Submitted to: Weed Science
Publication Type: Peer Reviewed Journal
Publication Acceptance Date: August 6, 2006
Publication Date: November 1, 2006
Citation: Bodo Slotta, T.A., Rothhouse, J.M., Horvath, D.P. Foley, M.E. 2006. Genetic diversity of Canada thistle (Cirsium arvense)in North Dakota. Weed Science. 54:1080-1085. Interpretive Summary: Canada thistle is a highly invasive introduced weed that is found throughout North America in a wide variety of locations. It is especially problematic in agriculture and recreation areas, since no herbicide or biological control safely destroys populations. In this project, the amount of genetic variation in Canada thistle populations was surveyed for North Dakota. The level of genetic variation can be an indication of how the plants are spreading and how they may adapt to future control efforts. Our results show that seeds, not roots, are the dominant mechanism for the continued spread of Canada thistle. Furthermore, pollen and seed movement between populations is contributing to the genetic diversity and continued success of Canada thistle in North America.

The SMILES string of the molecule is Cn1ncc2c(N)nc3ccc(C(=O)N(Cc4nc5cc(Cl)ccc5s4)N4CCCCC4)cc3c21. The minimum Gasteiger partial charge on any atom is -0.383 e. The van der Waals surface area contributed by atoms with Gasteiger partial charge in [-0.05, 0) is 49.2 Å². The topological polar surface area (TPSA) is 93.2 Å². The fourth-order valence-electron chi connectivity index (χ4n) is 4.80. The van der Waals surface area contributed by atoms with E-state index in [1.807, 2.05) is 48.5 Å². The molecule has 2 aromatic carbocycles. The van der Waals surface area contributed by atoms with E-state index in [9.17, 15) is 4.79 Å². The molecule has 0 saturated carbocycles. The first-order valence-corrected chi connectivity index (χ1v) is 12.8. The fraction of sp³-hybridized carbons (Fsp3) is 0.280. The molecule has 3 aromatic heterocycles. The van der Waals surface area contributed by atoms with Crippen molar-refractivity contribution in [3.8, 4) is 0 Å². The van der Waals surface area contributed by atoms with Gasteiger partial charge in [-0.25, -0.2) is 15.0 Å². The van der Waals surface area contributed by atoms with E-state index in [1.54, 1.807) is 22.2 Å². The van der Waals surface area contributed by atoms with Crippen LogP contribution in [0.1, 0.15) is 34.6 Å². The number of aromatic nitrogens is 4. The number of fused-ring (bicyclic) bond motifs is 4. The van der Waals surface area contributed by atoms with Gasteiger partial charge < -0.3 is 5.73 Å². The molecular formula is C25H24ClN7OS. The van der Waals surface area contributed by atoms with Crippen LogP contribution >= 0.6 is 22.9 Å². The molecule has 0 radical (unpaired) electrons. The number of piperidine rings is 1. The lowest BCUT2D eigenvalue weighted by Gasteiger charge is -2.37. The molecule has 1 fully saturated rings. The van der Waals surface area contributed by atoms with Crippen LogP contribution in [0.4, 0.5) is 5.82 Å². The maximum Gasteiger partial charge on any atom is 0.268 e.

Technical Abstract: Canada thistle, Cirsium arvense, is a noxious weed that occurs in a wide range of habitats and is difficult to control due to its extensive root system and prolific seed production. Here, we focused on estimating the level of genetic diversity between populations in North Dakota as a first step in examining diversity across North America. Two types of genetic markers, inter-simple sequence repeats (ISSRs) and microsatellites were used. Both markers types resulted in polymorphic alleles suitable for assessing diversity. Analysis of molecular variance (AMOVA), molecular diversity analyses and cluster analysis were conducted. Highly significant variation was detected between populations (P<0.01). The greatest variance recovered was between individuals within populations. Gene flow among populations in the Northern Great Plains was indicated by the presence of shared alleles between the ND and MN populations and in cluster formation. Multiple introductions and continued gene flow between populations has led to the continued success of Canada thistle as an invasive plant in North America.